Fort McClellan is the former home of the U.S. Army Military Police and U.S. Army Chemical Schools. Located in Anniston, Ala., it was one of the largest training posts the Army had to offer before the Environmental Protection Agency closed the fort down in 1999. Nearly 500,000 men were trained there during WWII, and hundreds of thousands of others used this installation to hone their military skills during the post’s 82-year history.
Countless brave men and women spilled blood, sweat and tears over the training grounds. Everyone lived in close quarters and prepared for combat abroad — much like any other fort. But throughout the fort’s long run, there was a dark secret that nobody — save a chemical company — knew about.
Between 1933 and 1999, Fort McClellan was constantly exposed to major biochemical health hazards, including ionizing radiation and polychlorinated biphenyls (PCBs).
Think about that for a second.
The people living at or around Fort McClellan were soaking up PCBs and other caustic chemicals through the air, water, soil and wildlife, all over a 66-year span. Soldiers were laying in them on the firing range, they filled their canteens with them during “hydration formations,” and they breathed them in while they ran “Cardiac Hill.” And they never suspected a thing.
Something Smells Fishy
But chemical and agribusiness giant Monsanto did know. And they knew for nearly 40 years.
Studies by Monsanto began in 1966, when they tasked a University of Mississippi biologist with testing the water. He placed bluegill into one of the streams to test the water’s effect on wildlife, and the results were startling. The fish became disoriented within 10 seconds, he reported, and were dead within four minutes. Monsanto filed the report away, never raising the concerns to environmental officials. Many more tests would be done as time passed, but nothing was ever announced publicly.
It was the disposal processes that lead to health concerns. As Monsanto processed the now-banned industrial coolants known as PCBs at a local factory, they routinely discharged toxic waste into Anniston creeks and dumped millions of pounds of PCBs into oozing open-pit landfills, only to be discovered years later during excavations by builders. Other excess Monsanto chemicals also made their way into Anniston’s environment, including different kinds of dioxins and herbicides, including the infamous Agent Orange. The effects of these chemicals were far-reaching.
Service members and civilians living in the area have since developed serious health conditions, including: various cancers, autoimmune disease, heart disease and diabetes. But these health concerns weren’t limited to the soldiers that were stationed there.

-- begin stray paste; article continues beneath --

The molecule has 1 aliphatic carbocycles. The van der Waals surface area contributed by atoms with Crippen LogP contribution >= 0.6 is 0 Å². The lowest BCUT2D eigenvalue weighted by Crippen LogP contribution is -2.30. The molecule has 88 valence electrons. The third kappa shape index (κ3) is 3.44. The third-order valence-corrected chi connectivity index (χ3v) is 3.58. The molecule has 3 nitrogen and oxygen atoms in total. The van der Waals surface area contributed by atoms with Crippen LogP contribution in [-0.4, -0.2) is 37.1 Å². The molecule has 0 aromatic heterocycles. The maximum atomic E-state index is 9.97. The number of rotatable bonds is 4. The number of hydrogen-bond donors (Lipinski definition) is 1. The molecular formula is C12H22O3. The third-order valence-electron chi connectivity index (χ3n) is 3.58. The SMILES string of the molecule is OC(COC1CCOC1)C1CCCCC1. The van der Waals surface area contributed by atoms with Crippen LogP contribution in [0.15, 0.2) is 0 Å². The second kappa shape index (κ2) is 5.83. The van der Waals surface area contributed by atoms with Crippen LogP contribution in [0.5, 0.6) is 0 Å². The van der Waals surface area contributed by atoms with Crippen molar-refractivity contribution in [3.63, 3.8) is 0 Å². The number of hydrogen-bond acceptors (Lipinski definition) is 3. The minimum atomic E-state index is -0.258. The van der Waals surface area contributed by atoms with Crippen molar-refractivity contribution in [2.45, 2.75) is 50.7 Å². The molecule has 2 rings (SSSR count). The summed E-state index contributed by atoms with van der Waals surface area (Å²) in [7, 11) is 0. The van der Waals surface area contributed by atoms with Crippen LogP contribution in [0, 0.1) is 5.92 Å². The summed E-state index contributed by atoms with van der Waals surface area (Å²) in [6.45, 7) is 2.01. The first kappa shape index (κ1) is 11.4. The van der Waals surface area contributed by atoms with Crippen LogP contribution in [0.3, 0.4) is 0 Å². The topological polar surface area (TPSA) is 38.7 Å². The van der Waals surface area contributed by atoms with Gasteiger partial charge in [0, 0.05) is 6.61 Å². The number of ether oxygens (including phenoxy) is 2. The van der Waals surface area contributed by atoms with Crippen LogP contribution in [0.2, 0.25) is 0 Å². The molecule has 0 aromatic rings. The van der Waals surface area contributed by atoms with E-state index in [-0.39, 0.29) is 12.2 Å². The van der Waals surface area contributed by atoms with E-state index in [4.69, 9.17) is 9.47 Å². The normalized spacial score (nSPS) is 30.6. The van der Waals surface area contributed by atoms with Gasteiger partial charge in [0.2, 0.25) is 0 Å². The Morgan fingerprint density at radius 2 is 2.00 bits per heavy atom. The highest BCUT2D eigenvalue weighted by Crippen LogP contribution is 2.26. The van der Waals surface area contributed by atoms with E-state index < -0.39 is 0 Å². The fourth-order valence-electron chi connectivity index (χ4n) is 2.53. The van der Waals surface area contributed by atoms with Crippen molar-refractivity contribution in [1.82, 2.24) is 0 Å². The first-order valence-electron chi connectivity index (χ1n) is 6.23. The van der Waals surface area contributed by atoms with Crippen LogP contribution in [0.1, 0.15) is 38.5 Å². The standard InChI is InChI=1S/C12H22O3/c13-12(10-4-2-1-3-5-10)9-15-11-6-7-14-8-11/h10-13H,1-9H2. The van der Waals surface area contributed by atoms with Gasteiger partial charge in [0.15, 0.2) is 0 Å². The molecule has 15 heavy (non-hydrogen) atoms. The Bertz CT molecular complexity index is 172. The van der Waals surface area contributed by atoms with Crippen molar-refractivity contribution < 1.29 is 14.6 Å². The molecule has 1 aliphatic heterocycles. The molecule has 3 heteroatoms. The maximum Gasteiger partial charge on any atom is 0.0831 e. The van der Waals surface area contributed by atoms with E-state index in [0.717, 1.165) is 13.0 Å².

According to a report in the Archives of Pediatrics Adolescent Medicine, babies born in Anniston have a higher chance to suffer from structural birth defects like missing limbs, malformed hearts and underdeveloped spinal cords.
In 1999, the EPA declared Fort McClellan to be a toxic site, and was federally mandated to be decontaminated. But that decontamination was only the beginning. In 2003, the city of Anniston sued Monsanto, and the city was awarded $700 million to help care for exposed residents. Veterans stationed at Fort McClellan, however, were never advised of the suit. They were excluded from it, as the Department of Veterans Affairs presumably would be responsible for any medical care or disability for the chemical exposure. In 2009, that 60 Minutes’ Steve Kroft called Anniston one of the most toxic places in America, furthering the need for the VA to step up and take care of its veterans. But the problem remains that care isn’t being given. According to the VA, there hasn’t been a “causal” connection between service on the post and diseases resulting from Monsanto chemicals.
A Long Way Off
In May 2011, Congressional representatives reintroduced H.R. 2052, the Fort McClellan Health Registry Act. The bill would require the Secretary of Veterans Affairs to create and maintain a registry of veterans that were stationed at Fort McClellan, as well as providing them with updates, medical care, and give a presumption of service connection for disability claims for any disease which came as a result of chemical/toxic exposure. Unfortunately, this bill has almost no chance of being passed at this time.
So, just like the long, sordid history of Camp Lejeune, it could take decades to finally have a real answer.
On a personal note, I was also stationed at Fort McClellan in 1998, where I attended Military Police basic training and advanced individual training (AIT). And just like veterans from the other three branches that went to school there, I had no idea I was being exposed to toxins. It’s scary to think that I could develop cancer or suffer from some other malady, just for being stationed there for five months. But it’s even scarier to think that my children could develop health problems because I was required to train there for my career choice.
While Fort McClellan is still under cleanup, it’s not fully closed down. National Guard units, Homeland Security and other law enforcement training groups are still there on temporary assignment. If you, or someone you know, have been stationed there, please spread the word so we can help those in need.